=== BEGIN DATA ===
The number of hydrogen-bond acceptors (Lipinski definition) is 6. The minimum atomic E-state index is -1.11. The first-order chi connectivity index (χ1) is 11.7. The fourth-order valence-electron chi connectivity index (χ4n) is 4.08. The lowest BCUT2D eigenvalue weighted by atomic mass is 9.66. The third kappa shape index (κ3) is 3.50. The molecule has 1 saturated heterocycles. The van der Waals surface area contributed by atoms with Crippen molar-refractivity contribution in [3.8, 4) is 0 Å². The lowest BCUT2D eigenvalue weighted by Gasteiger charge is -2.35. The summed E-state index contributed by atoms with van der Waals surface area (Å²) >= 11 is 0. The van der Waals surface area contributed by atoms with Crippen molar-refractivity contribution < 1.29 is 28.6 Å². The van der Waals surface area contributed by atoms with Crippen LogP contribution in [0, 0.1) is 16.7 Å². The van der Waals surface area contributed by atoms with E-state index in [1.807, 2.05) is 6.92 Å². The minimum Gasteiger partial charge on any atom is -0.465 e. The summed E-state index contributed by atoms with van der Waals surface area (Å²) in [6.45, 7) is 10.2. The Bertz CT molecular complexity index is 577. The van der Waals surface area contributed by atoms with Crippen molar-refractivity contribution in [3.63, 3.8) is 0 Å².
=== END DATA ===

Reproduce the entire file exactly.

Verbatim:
The number of hydrogen-bond acceptors (Lipinski definition) is 6. The minimum atomic E-state index is -1.11. The first-order chi connectivity index (χ1) is 11.7. The fourth-order valence-electron chi connectivity index (χ4n) is 4.08. The lowest BCUT2D eigenvalue weighted by atomic mass is 9.66. The third kappa shape index (κ3) is 3.50. The molecule has 1 saturated heterocycles. The van der Waals surface area contributed by atoms with Crippen molar-refractivity contribution in [3.8, 4) is 0 Å². The lowest BCUT2D eigenvalue weighted by Gasteiger charge is -2.35. The summed E-state index contributed by atoms with van der Waals surface area (Å²) >= 11 is 0. The van der Waals surface area contributed by atoms with Crippen molar-refractivity contribution < 1.29 is 28.6 Å². The van der Waals surface area contributed by atoms with Crippen LogP contribution in [0, 0.1) is 16.7 Å². The van der Waals surface area contributed by atoms with E-state index in [1.807, 2.05) is 6.92 Å². The minimum Gasteiger partial charge on any atom is -0.465 e. The summed E-state index contributed by atoms with van der Waals surface area (Å²) in [6.45, 7) is 10.2. The Bertz CT molecular complexity index is 577. The van der Waals surface area contributed by atoms with Crippen molar-refractivity contribution in [3.63, 3.8) is 0 Å².